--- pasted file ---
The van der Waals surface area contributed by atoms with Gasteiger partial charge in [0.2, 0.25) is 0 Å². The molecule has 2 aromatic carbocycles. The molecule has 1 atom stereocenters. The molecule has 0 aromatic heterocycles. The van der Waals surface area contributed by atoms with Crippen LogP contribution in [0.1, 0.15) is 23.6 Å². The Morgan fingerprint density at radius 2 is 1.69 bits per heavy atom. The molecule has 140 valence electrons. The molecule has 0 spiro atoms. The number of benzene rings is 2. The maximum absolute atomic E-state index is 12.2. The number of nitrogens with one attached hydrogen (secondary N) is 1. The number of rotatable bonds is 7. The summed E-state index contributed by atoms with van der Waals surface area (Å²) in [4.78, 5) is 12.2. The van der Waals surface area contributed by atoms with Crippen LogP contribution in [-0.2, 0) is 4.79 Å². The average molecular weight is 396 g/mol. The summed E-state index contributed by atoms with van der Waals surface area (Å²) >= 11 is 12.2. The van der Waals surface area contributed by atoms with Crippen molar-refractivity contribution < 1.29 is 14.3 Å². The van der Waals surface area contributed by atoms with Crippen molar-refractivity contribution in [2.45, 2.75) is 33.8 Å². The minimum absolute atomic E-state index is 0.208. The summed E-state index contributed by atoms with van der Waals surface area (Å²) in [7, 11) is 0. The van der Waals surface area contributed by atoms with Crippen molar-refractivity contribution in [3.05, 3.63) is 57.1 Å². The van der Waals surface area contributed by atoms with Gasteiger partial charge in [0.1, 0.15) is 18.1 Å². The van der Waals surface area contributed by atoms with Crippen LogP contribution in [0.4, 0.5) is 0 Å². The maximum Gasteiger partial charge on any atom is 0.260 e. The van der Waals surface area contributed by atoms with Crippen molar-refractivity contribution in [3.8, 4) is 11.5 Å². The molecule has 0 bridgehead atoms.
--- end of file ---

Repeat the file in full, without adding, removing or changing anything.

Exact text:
The van der Waals surface area contributed by atoms with Gasteiger partial charge in [0.2, 0.25) is 0 Å². The molecule has 2 aromatic carbocycles. The molecule has 1 atom stereocenters. The molecule has 0 aromatic heterocycles. The van der Waals surface area contributed by atoms with Crippen LogP contribution in [0.1, 0.15) is 23.6 Å². The Morgan fingerprint density at radius 2 is 1.69 bits per heavy atom. The molecule has 140 valence electrons. The molecule has 0 spiro atoms. The number of benzene rings is 2. The maximum absolute atomic E-state index is 12.2. The number of nitrogens with one attached hydrogen (secondary N) is 1. The number of rotatable bonds is 7. The summed E-state index contributed by atoms with van der Waals surface area (Å²) in [4.78, 5) is 12.2. The van der Waals surface area contributed by atoms with Crippen LogP contribution in [-0.2, 0) is 4.79 Å². The average molecular weight is 396 g/mol. The summed E-state index contributed by atoms with van der Waals surface area (Å²) >= 11 is 12.2. The van der Waals surface area contributed by atoms with Crippen molar-refractivity contribution < 1.29 is 14.3 Å². The van der Waals surface area contributed by atoms with Crippen molar-refractivity contribution in [2.45, 2.75) is 33.8 Å². The minimum absolute atomic E-state index is 0.208. The summed E-state index contributed by atoms with van der Waals surface area (Å²) in [7, 11) is 0. The van der Waals surface area contributed by atoms with Crippen molar-refractivity contribution in [3.05, 3.63) is 57.1 Å². The van der Waals surface area contributed by atoms with Gasteiger partial charge in [0.1, 0.15) is 18.1 Å². The van der Waals surface area contributed by atoms with Crippen LogP contribution in [0.4, 0.5) is 0 Å². The maximum Gasteiger partial charge on any atom is 0.260 e. The van der Waals surface area contributed by atoms with Crippen molar-refractivity contribution in [3.8, 4) is 11.5 Å². The molecule has 0 bridgehead atoms.